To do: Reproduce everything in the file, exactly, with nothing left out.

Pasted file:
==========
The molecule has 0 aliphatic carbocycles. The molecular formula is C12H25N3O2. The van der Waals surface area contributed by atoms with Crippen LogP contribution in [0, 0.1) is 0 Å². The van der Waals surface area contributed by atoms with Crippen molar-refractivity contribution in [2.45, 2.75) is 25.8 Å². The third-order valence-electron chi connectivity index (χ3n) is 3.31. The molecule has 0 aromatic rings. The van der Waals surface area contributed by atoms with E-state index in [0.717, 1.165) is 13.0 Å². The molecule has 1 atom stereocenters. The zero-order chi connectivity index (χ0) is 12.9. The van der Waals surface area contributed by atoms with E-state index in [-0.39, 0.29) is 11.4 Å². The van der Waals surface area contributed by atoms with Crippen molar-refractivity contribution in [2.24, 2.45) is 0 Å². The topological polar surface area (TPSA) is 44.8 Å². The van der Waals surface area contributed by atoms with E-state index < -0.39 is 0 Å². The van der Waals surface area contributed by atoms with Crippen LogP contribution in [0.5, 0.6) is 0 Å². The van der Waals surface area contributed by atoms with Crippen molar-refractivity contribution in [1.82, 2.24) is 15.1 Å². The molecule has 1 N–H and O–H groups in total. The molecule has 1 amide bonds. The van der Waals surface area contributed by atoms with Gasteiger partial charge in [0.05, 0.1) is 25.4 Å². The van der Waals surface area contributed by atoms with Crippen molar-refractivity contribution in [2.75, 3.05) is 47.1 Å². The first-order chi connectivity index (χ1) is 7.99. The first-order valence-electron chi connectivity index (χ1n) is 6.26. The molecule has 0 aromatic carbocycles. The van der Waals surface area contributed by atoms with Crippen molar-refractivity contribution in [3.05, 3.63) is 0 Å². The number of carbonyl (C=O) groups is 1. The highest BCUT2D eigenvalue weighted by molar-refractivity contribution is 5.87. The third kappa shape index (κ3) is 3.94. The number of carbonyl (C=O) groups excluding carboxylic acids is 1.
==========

The molecule has 0 aliphatic carbocycles. The molecular formula is C12H25N3O2. The van der Waals surface area contributed by atoms with Crippen LogP contribution in [0, 0.1) is 0 Å². The van der Waals surface area contributed by atoms with Crippen molar-refractivity contribution in [2.45, 2.75) is 25.8 Å². The third-order valence-electron chi connectivity index (χ3n) is 3.31. The molecule has 0 aromatic rings. The van der Waals surface area contributed by atoms with E-state index in [0.717, 1.165) is 13.0 Å². The molecule has 1 atom stereocenters. The zero-order chi connectivity index (χ0) is 12.9. The van der Waals surface area contributed by atoms with E-state index in [-0.39, 0.29) is 11.4 Å². The van der Waals surface area contributed by atoms with Crippen molar-refractivity contribution in [2.24, 2.45) is 0 Å². The topological polar surface area (TPSA) is 44.8 Å². The van der Waals surface area contributed by atoms with E-state index < -0.39 is 0 Å². The van der Waals surface area contributed by atoms with Crippen LogP contribution in [0.5, 0.6) is 0 Å². The van der Waals surface area contributed by atoms with Crippen molar-refractivity contribution in [1.82, 2.24) is 15.1 Å². The molecule has 1 N–H and O–H groups in total. The molecule has 1 amide bonds. The van der Waals surface area contributed by atoms with Gasteiger partial charge in [0.05, 0.1) is 25.4 Å². The van der Waals surface area contributed by atoms with Crippen molar-refractivity contribution in [2.75, 3.05) is 47.1 Å². The first-order chi connectivity index (χ1) is 7.99. The first-order valence-electron chi connectivity index (χ1n) is 6.26. The molecule has 0 aromatic carbocycles. The van der Waals surface area contributed by atoms with Crippen molar-refractivity contribution in [3.05, 3.63) is 0 Å². The number of carbonyl (C=O) groups is 1. The highest BCUT2D eigenvalue weighted by molar-refractivity contribution is 5.87. The third kappa shape index (κ3) is 3.94. The number of carbonyl (C=O) groups excluding carboxylic acids is 1.